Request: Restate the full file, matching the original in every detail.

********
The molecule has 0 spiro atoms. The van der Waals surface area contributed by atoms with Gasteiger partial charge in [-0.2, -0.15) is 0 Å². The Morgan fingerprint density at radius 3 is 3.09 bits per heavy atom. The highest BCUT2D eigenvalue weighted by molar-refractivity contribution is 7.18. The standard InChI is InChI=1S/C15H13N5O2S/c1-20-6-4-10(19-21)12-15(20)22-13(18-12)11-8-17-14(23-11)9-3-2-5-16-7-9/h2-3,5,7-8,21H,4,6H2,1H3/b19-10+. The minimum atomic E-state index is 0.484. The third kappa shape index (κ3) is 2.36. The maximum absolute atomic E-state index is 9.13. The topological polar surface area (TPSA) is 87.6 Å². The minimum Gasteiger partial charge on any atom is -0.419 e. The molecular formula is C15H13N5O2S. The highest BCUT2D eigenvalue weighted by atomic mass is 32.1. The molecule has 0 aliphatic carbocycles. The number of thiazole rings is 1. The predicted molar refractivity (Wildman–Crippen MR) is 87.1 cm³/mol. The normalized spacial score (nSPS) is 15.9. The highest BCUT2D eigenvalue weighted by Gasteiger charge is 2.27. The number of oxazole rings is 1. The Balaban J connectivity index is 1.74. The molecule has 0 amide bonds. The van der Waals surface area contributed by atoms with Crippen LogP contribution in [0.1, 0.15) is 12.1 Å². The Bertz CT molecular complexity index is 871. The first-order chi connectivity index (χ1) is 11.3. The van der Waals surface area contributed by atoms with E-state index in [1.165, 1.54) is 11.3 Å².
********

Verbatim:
The molecule has 0 spiro atoms. The van der Waals surface area contributed by atoms with Gasteiger partial charge in [-0.2, -0.15) is 0 Å². The Morgan fingerprint density at radius 3 is 3.09 bits per heavy atom. The highest BCUT2D eigenvalue weighted by molar-refractivity contribution is 7.18. The standard InChI is InChI=1S/C15H13N5O2S/c1-20-6-4-10(19-21)12-15(20)22-13(18-12)11-8-17-14(23-11)9-3-2-5-16-7-9/h2-3,5,7-8,21H,4,6H2,1H3/b19-10+. The minimum atomic E-state index is 0.484. The third kappa shape index (κ3) is 2.36. The maximum absolute atomic E-state index is 9.13. The topological polar surface area (TPSA) is 87.6 Å². The minimum Gasteiger partial charge on any atom is -0.419 e. The molecular formula is C15H13N5O2S. The highest BCUT2D eigenvalue weighted by atomic mass is 32.1. The molecule has 0 aliphatic carbocycles. The number of thiazole rings is 1. The predicted molar refractivity (Wildman–Crippen MR) is 87.1 cm³/mol. The normalized spacial score (nSPS) is 15.9. The highest BCUT2D eigenvalue weighted by Gasteiger charge is 2.27. The number of oxazole rings is 1. The Balaban J connectivity index is 1.74. The molecule has 0 amide bonds. The van der Waals surface area contributed by atoms with Crippen LogP contribution in [0.1, 0.15) is 12.1 Å². The Bertz CT molecular complexity index is 871. The first-order chi connectivity index (χ1) is 11.3. The van der Waals surface area contributed by atoms with E-state index in [1.165, 1.54) is 11.3 Å².